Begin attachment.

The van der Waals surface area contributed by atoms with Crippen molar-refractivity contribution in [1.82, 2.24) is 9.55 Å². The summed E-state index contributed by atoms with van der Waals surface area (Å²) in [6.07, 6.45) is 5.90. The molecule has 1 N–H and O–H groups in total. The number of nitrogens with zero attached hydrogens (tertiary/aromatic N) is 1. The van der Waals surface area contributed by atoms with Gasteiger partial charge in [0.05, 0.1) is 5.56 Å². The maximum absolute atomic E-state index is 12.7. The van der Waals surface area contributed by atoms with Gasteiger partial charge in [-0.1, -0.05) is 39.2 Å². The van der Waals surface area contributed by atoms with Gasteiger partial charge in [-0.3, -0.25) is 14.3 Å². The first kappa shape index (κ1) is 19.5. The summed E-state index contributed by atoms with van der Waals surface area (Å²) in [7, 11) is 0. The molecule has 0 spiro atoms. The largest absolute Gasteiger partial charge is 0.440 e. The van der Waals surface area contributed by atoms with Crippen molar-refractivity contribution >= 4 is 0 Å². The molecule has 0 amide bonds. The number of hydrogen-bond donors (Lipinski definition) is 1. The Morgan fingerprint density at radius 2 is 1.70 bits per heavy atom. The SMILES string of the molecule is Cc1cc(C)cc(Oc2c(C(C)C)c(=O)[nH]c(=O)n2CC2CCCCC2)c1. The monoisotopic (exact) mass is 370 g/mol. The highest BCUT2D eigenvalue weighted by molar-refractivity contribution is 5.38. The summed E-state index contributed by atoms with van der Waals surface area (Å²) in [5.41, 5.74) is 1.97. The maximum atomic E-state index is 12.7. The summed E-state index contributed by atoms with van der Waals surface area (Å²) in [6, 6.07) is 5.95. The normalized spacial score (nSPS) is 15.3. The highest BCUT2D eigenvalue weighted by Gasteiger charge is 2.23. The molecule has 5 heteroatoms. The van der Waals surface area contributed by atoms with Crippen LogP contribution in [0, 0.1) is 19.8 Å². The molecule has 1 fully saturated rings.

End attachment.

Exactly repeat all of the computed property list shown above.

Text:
The van der Waals surface area contributed by atoms with Crippen molar-refractivity contribution in [1.82, 2.24) is 9.55 Å². The summed E-state index contributed by atoms with van der Waals surface area (Å²) in [6.07, 6.45) is 5.90. The molecule has 1 N–H and O–H groups in total. The number of nitrogens with zero attached hydrogens (tertiary/aromatic N) is 1. The van der Waals surface area contributed by atoms with Gasteiger partial charge in [0.05, 0.1) is 5.56 Å². The maximum absolute atomic E-state index is 12.7. The van der Waals surface area contributed by atoms with Gasteiger partial charge in [-0.1, -0.05) is 39.2 Å². The van der Waals surface area contributed by atoms with Gasteiger partial charge in [-0.3, -0.25) is 14.3 Å². The first kappa shape index (κ1) is 19.5. The summed E-state index contributed by atoms with van der Waals surface area (Å²) in [7, 11) is 0. The molecule has 0 spiro atoms. The largest absolute Gasteiger partial charge is 0.440 e. The van der Waals surface area contributed by atoms with Crippen molar-refractivity contribution >= 4 is 0 Å². The molecule has 0 amide bonds. The number of hydrogen-bond donors (Lipinski definition) is 1. The Morgan fingerprint density at radius 2 is 1.70 bits per heavy atom. The SMILES string of the molecule is Cc1cc(C)cc(Oc2c(C(C)C)c(=O)[nH]c(=O)n2CC2CCCCC2)c1. The monoisotopic (exact) mass is 370 g/mol. The highest BCUT2D eigenvalue weighted by molar-refractivity contribution is 5.38. The summed E-state index contributed by atoms with van der Waals surface area (Å²) in [5.41, 5.74) is 1.97. The maximum atomic E-state index is 12.7. The summed E-state index contributed by atoms with van der Waals surface area (Å²) in [6, 6.07) is 5.95. The normalized spacial score (nSPS) is 15.3. The highest BCUT2D eigenvalue weighted by Gasteiger charge is 2.23. The molecule has 5 heteroatoms. The van der Waals surface area contributed by atoms with Crippen LogP contribution in [0, 0.1) is 19.8 Å². The molecule has 1 fully saturated rings.